I consider solid character to be at the very foundation of one’s ability to succeed. No success is going to be profound or lasting in its effects if it stems from questionable ethics, motives, or behaviors. In his best-selling book The Seven Habits of Highly Effective People, Stephen Covey offers a powerful explanation for how character is crucial to one’s ultimate success:
If I try to use human influence strategies and tactics of how to get other people to do what I want, to work better, to be more motivated, to like me and each other—while my character is fundamentally flawed, marked by duplicity or insincerity—then, in the long run, I cannot be successful. My duplicity will breed distrust, and everything I do—even using so-called good human relations techniques—will be perceived as manipulative. It simply makes no difference how good the rhetoric is or even how good the intentions are; if there is little or no trust, there is no foundation for permanent success.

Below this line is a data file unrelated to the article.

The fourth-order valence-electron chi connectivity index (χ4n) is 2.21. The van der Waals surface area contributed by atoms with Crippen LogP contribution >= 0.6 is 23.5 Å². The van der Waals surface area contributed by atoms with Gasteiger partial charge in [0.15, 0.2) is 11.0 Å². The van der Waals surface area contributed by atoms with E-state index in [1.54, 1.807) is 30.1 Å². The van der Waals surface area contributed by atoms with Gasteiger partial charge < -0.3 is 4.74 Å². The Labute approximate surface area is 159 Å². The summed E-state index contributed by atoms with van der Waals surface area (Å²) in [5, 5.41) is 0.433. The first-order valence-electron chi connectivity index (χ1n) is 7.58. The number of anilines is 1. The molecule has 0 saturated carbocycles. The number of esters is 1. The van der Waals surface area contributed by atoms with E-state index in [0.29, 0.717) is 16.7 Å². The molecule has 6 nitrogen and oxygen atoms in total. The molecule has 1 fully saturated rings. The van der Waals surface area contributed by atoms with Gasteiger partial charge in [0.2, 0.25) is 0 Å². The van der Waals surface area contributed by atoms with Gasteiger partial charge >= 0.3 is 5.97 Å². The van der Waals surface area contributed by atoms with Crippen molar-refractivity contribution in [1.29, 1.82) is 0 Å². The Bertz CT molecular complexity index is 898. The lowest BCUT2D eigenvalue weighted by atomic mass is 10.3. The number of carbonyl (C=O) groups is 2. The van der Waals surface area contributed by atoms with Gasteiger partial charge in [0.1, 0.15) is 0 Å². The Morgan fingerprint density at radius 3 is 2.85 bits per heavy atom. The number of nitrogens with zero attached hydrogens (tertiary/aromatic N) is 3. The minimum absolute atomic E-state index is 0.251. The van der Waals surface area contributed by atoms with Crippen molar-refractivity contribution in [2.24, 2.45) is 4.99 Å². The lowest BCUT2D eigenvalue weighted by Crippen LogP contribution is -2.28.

Even if you’re an honest person of admirable character, it is human nature for people to cast sweeping judgments and formulate opinions without all the facts. So, if you want genuine trust and lasting persuasion, you must avoid even the slightest appearance of anything that might be considered dishonest. If you never place yourself in a situation where one might be misled about you or your integrity, then your good, hard-earned reputation will never be compromised.
Direct download: Podcast_235_-_How_Self-Discipline_Affects_Trust_.mp3
Category:sales -- posted at: 6:30am CDT
Thu, 12 April 2018
Whenever someone tries to influence us, in our minds we ask ourselves, “Can I trust this person? Do I believe him? Is she really concerned about me?” We are less likely to be influenced if we sense that the person trying to persuade us is driven solely by self-interest. Trust is the glue that holds the entire persuasion process together.
Trust is created when you put your audience’s interests and wants before your own. Many times trust comes when your audience feels you are predictable. For some people, trust is a leap of faith; they simply want and need to believe in the persuader’s intentions. Research shows that, deep down, people want to trust others.